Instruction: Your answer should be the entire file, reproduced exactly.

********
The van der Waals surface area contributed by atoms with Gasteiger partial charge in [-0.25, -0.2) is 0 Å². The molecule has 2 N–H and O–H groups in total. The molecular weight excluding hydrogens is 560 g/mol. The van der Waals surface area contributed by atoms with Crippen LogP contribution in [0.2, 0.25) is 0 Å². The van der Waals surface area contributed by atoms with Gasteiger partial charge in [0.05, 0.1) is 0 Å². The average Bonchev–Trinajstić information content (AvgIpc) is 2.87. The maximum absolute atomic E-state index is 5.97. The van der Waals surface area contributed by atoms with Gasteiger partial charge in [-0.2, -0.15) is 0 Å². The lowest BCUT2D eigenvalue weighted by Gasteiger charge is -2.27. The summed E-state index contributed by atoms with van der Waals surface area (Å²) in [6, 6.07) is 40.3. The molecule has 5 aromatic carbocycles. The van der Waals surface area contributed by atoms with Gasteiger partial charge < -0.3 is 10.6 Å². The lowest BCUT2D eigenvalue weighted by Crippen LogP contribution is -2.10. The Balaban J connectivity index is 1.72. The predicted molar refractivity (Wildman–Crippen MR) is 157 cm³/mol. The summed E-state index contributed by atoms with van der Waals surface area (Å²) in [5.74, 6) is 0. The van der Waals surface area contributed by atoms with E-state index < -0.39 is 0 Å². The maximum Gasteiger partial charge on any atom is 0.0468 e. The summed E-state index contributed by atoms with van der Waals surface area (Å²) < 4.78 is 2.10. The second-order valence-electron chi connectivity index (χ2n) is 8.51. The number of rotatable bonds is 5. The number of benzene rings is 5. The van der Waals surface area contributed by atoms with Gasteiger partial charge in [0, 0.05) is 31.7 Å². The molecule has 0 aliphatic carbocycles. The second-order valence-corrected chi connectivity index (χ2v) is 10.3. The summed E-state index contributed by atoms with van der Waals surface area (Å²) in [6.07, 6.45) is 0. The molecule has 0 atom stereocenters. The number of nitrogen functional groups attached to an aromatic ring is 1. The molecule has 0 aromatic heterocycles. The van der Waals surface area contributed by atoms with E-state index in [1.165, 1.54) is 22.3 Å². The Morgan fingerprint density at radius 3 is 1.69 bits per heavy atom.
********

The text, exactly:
The van der Waals surface area contributed by atoms with Gasteiger partial charge in [-0.25, -0.2) is 0 Å². The molecule has 2 N–H and O–H groups in total. The molecular weight excluding hydrogens is 560 g/mol. The van der Waals surface area contributed by atoms with Crippen LogP contribution in [0.2, 0.25) is 0 Å². The van der Waals surface area contributed by atoms with Gasteiger partial charge in [0.05, 0.1) is 0 Å². The average Bonchev–Trinajstić information content (AvgIpc) is 2.87. The maximum absolute atomic E-state index is 5.97. The van der Waals surface area contributed by atoms with Gasteiger partial charge in [-0.2, -0.15) is 0 Å². The lowest BCUT2D eigenvalue weighted by Gasteiger charge is -2.27. The summed E-state index contributed by atoms with van der Waals surface area (Å²) in [6, 6.07) is 40.3. The molecule has 5 aromatic carbocycles. The van der Waals surface area contributed by atoms with Gasteiger partial charge < -0.3 is 10.6 Å². The lowest BCUT2D eigenvalue weighted by Crippen LogP contribution is -2.10. The Balaban J connectivity index is 1.72. The predicted molar refractivity (Wildman–Crippen MR) is 157 cm³/mol. The summed E-state index contributed by atoms with van der Waals surface area (Å²) in [5.74, 6) is 0. The van der Waals surface area contributed by atoms with E-state index < -0.39 is 0 Å². The maximum Gasteiger partial charge on any atom is 0.0468 e. The summed E-state index contributed by atoms with van der Waals surface area (Å²) < 4.78 is 2.10. The second-order valence-electron chi connectivity index (χ2n) is 8.51. The number of rotatable bonds is 5. The number of benzene rings is 5. The van der Waals surface area contributed by atoms with Gasteiger partial charge in [0, 0.05) is 31.7 Å². The molecule has 0 aliphatic carbocycles. The second-order valence-corrected chi connectivity index (χ2v) is 10.3. The summed E-state index contributed by atoms with van der Waals surface area (Å²) in [6.07, 6.45) is 0. The molecule has 0 atom stereocenters. The number of nitrogen functional groups attached to an aromatic ring is 1. The molecule has 0 aromatic heterocycles. The van der Waals surface area contributed by atoms with E-state index in [1.165, 1.54) is 22.3 Å². The Morgan fingerprint density at radius 3 is 1.69 bits per heavy atom.